What I've found is that the people who have been making appointments with me since I've started charging are more educated about what I offer, and they've been on my website to see what I do. They're not just throwing a dart at a wedding guide and making appointments at ten places without doing any research first. I obviously prefer that to someone who hasn't taken the time to see if I'm a good fit for what they want.

So for me it's mostly because of time. By charging for appointments I reduce the number of looky-lous, wedding groupies, and people who are sent to me under false pretences. That then reduces the amount of time that I have to take baking, prepping, meeting with people and sitting around waiting for no-shows. It makes the entire process more efficient.

What are your thoughts on charging or not charging? Leave a comment!

Kara Buntin owns A Cake To Remember LLC,  online cake supplies at and


Jenniffer said...

I've seriously considered it. Right now I take a credit card number and tell them they'll be charged if they don't show up. That has all but cut out the no-shows. I have a pretty high booking rate, but I never thought about the competition cake-blocking me! If the clients book, do you credit them the tasting fee or is truly just paying you for your time (which is very reasonable!)?

Kara Buntin said...

I don't credit it, it's genuinely for time and samples. Ihad said this on my facebookpag discussion of this post, but if I worked for someone else and they told me that they would pay me for the time I spent "recruiting" clients, but that if that client booked I wouldn't be paid for my time, I don't think I would go for that! Plus, most people build the cost of tastings or "free" anniversary tiers into the price of their cakes overall, so they're not really giving anything away, someone is paying for it somewhere in the process.

jetscoffeebistro said...

We are just starting to move into wedding cakes and have gone through tastings without booking the event...very disappointing and loss of income.
Have been wondering if this is a common things. I know a lot of decorators in my area are retiring and maybe this is a good thing to start with next upcoming generation.
How do you charge? A flat fee or per sample?

jetscoffeebistro said...
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Kara Buntin said...

I just charge a $20 fee and do a basic sampler of four basic flavors so that people can get an idea of what my cake is like. If they want to request flavors they can do that but it's an extra charge. I do enough small samples for four people and send them home with the customer if they don't bring that many people with them. I know other people who charge more than that but do more samples, or who do a tiered system with the customer being allowed to choose flavors for a higher fee. It depends on what works for you, but the basic idea is to make the payment work for you in terms of eliminating a lot of the people who aren't really seriously considering hiring you to begin with, and compensating you for your time/product if they don't book.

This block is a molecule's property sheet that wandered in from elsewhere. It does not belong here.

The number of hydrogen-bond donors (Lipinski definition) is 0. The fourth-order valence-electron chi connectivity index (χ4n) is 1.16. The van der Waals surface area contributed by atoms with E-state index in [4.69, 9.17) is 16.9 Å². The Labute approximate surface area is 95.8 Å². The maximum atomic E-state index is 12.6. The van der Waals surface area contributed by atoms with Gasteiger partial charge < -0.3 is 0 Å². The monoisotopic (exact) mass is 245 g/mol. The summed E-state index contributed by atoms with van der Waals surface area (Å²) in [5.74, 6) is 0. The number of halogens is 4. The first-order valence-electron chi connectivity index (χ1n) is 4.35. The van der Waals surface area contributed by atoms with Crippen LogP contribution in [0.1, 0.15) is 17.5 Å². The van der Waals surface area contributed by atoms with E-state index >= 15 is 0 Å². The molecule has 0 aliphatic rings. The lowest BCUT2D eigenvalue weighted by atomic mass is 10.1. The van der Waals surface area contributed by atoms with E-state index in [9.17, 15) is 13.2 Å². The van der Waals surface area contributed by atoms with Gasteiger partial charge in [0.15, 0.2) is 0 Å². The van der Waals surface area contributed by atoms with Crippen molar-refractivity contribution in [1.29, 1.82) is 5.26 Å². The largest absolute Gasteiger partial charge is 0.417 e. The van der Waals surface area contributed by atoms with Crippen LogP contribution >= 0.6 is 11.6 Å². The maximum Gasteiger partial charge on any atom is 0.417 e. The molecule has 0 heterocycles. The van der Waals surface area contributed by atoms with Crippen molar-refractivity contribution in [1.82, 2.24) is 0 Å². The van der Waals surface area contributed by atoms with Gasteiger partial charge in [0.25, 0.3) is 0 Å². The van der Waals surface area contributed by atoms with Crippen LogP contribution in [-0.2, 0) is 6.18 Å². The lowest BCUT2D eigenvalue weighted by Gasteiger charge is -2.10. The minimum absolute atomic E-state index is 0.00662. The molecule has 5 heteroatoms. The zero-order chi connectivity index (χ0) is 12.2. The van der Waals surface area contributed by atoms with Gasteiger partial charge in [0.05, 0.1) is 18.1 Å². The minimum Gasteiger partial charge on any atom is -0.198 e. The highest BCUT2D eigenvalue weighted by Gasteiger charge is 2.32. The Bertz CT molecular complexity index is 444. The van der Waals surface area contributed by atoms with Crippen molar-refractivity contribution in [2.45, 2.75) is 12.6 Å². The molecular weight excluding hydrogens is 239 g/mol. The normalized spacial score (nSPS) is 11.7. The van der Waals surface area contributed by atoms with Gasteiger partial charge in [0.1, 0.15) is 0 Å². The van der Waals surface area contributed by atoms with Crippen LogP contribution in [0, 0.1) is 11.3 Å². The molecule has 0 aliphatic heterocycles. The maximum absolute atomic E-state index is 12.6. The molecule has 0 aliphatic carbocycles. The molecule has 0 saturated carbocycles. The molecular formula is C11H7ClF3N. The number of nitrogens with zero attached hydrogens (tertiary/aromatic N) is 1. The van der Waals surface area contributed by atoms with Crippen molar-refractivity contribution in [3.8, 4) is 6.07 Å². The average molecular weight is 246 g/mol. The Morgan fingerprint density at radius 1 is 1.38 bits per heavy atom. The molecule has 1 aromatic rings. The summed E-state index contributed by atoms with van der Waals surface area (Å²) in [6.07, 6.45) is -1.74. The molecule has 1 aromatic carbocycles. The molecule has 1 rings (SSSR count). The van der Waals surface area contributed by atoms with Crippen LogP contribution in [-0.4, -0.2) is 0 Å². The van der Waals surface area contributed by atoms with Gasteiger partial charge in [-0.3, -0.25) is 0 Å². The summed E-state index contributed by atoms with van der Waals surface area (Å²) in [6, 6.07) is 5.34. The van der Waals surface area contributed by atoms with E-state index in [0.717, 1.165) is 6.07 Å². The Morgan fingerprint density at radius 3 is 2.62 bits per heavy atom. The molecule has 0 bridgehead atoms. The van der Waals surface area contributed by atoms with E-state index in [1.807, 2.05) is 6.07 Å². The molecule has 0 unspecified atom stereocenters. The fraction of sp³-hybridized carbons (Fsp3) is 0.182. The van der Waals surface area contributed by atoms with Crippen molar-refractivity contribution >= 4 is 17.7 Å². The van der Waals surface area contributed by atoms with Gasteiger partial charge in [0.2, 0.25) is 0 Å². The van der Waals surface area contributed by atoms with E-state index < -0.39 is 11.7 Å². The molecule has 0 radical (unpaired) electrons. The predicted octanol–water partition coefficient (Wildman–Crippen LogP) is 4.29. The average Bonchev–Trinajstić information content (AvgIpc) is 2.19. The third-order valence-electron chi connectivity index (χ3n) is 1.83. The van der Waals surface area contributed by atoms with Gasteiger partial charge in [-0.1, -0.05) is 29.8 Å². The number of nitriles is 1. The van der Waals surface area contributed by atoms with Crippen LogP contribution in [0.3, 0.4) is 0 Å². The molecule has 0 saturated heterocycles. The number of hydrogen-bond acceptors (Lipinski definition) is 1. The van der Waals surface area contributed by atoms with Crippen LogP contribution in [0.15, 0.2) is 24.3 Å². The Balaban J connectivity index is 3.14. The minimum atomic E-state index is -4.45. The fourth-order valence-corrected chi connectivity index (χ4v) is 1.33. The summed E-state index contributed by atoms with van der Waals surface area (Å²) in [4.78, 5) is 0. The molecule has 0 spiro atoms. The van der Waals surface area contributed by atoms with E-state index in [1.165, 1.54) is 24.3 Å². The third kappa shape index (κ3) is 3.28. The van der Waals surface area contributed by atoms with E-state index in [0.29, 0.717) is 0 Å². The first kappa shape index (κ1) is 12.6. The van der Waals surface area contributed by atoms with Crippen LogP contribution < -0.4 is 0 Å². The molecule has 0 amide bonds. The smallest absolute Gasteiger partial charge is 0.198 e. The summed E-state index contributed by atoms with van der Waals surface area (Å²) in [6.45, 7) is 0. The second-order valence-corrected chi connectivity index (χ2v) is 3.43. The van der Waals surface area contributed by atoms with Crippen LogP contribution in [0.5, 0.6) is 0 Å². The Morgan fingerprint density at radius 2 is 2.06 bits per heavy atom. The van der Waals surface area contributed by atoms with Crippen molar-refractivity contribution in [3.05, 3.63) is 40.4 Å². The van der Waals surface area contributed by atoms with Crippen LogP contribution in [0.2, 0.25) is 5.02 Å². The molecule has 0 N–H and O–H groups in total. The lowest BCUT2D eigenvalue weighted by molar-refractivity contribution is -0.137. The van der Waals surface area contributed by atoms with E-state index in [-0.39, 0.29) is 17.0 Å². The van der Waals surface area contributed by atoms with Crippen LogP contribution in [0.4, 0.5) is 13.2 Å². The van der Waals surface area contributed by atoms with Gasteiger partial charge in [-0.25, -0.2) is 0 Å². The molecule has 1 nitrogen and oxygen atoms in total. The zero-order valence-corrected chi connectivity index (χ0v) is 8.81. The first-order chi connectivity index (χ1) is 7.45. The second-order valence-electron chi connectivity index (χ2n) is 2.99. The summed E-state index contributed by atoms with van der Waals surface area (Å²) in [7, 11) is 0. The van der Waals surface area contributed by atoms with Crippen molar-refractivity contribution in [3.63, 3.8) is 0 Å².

k parker said...

Thanks for your insight and your time.

Jeanette Jackson said...

I have three options for tasting. 1) The free tasting is whatsoever flame we baked that week. They can arrange to meet and pickup sample box. 2) Tasting and consultation (45-55 minutes) for $25 offers four of our most popular flavor cakes or a special flavor they desire. This amo I not I deduct if I am given the bisiness. 3) Order a small tasting cake (about a 6-inch cake filled and covered with buttercream) for $15 of any flavor they desire. I have ad a client ordered 9 of these. However, this cost is not deducted when I get the order. I have a licensed home business and I tell my clients I limit the number of orders I take because I specialize in custom cakes and I do spend time on the details. Therefore I don't have cake baked freezing or on a shelf waiting to be ordered. All my cakes are bake from scratch and to order for the freshest and tastiest cakes. This has been working for me.

Kara Buntin said...

Jeanette, that's the type of system a few people I know use too.